I’ve run into this situation a handful of times recently in the Naples/Fort Myers area following Hurricane Irma. Generally, the policyholder is a retiree with ample spare time on his hands, a bit handy, and takes on the task of performing mostly cosmetic interior repairs himself (e.g., painting, drywall, flooring).
Continue Reading I Performed The Work Myself, Am I Entitled To Labor Costs?

Larry Bache and I are currently handling a devastating fire loss to a powder coating and plating facility located in Watertown, South Dakota. Our clients purchased a replacement cost value policy of insurance – the purpose being to allow them to rebuild after a loss. Unlike actual cash value coverage, which has the intent of placing an insured back in the position it enjoyed prior to a loss, but never allowing it to benefit because a loss occurred, replacement cost coverage is not a pure indemnity agreement. It reimburses an insured for the full cost of repairs, even if that results in placing the insured in a better position than it was before the loss.1
Continue Reading Determining Actual Cash Value in South Dakota

What is the replacement cost value of my classic brown dress shoes? How would you go about determining their actual cash value? You can see them in the photo above along with some Sperry Topsider shoes I have yet to take out of the box. As I am writing this post, I am looking at my Weber gas grill which has been getting a workout since our social distancing started. What questions and considerations should be made for that item in a property insurance adjustment? How are those questions and considerations different when considering replacement cost value and actual cash value if the damage were to real property? What are the considerations if the loss were to a commercial insured rather than covered under a personal property insurance policy?
Continue Reading What Do Chip Merlin’s Old Dress Shoes, New Sailing Shoes, and Weber Grill Have to Do With Replacement Cost Value, Actual Cash Value and Depreciation of Labor?

A class action lawsuit filed against Allstate in South Carolina raises the newly raised practice by some insurers of depreciating labor when repairs are made.1 I thought that the lawsuit was very well plead and was surprised to see citations to a law review article written in part by public adjuster Don Wood, and another citation to the Property Insurance Coverage Law Blog.
Continue Reading Can Labor Be Depreciated? Class Action Lawsuit Cites this Blog!

California is a beautiful state. When I was meeting with our California attorneys and staff at our holiday party, I mentioned that there are so many different and beautiful areas, it is no wonder California is our most populated state. Unfortunately, with wildfires, earthquakes, landslides, and floods, California has its share of insurance problems—especially a recurrent problem of homeowners finding they are underinsured and without sufficient policy limits after large scale catastrophes.
Continue Reading Should Homeowners Policies Have No Policy Limits?

Insurance company adjusters often leave off the reasonably expected acquisition costs when determining replacement cost. While the actual pricing can become theoretical, the bottom line is that these acquisition costs can be a material cost and every adjuster should include them when determining the top line replacement cost value.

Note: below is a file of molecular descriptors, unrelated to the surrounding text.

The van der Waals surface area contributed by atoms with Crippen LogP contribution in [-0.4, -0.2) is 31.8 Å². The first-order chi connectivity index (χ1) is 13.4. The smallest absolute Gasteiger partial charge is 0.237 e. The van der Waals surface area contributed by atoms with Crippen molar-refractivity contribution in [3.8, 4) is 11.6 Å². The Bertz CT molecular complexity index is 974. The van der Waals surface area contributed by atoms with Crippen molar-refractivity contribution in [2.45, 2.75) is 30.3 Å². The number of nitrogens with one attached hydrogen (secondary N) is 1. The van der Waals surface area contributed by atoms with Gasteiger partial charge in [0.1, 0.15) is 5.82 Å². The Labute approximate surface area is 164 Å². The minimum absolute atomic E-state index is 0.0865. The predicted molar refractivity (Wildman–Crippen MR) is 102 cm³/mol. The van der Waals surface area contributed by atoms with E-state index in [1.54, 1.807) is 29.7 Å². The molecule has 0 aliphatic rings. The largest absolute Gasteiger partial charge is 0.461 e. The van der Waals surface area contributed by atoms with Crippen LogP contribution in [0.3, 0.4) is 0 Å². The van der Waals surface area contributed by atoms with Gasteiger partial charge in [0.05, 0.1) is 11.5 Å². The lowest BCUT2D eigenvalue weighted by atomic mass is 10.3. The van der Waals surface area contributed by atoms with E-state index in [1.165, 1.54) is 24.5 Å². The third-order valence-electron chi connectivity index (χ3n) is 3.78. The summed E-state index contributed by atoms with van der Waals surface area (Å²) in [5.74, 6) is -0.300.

Continue Reading All Acquisition Costs Should Be Included For Replacement Cost Values

Many policyholders do not have enough insurance to replace their buildings or homes after a total loss. Often these policyholders were assured by their agents or insurance companies at the point of sale that their limits were sufficient. And many times these assurances were based on estimates that fell below the minimum standards set by law.
Continue Reading California Insurers Are Violating Replacement Cost Estimate Laws

California Insurance Commissioner Ricardo Lara

Many insurance policyholders who have lost homes in the devastating California wildfires call our firm and ask, “Can my insurance company really deduct the value of the land under the replacement home I purchased from my claim payment?” This is a great question because this is now an unlawful tactic by the insurance companies that has unfortunately pervaded this state recently. Finally, last week the California Department of Insurance officially agreed and issued a bulletin explaining why.1 The bulletin is not legally binding, so insurers can still refuse to comply, requiring litigation.
Continue Reading Insurance Companies Cannot Deduct The Cost Of Land From Your Replacement Home Purchase in California

Are California homeowners entitled to collect actual cash value (“ACV”) or replacement cost values (“RCV”) for property claims? It depends on what type of policy you have and whether you suffered a total or partial loss of your property. What’s more, in a few weeks, the California Assembly may vote to change existing law. To understand what homeowners are entitled to, we must first determine whether the policyholder has purchased an RCV or ACV policy and to analyze impact of depreciation.
Continue Reading Potential Changes to California’s Insurance Code Section 2051 Impacts Total loss Valuation on ACV Policies

California has statutory and case law that defines replacement cost and actual cash value, and these laws are read into every insurance policy notwithstanding what the policy language says. This blog has several posts on the subject,1 and this post aims to give you one cohesive post to consult for all your questions on calculating ACV and RCV.
Continue Reading Calculating RCV and ACV for Structures and Personal Property in California in 2019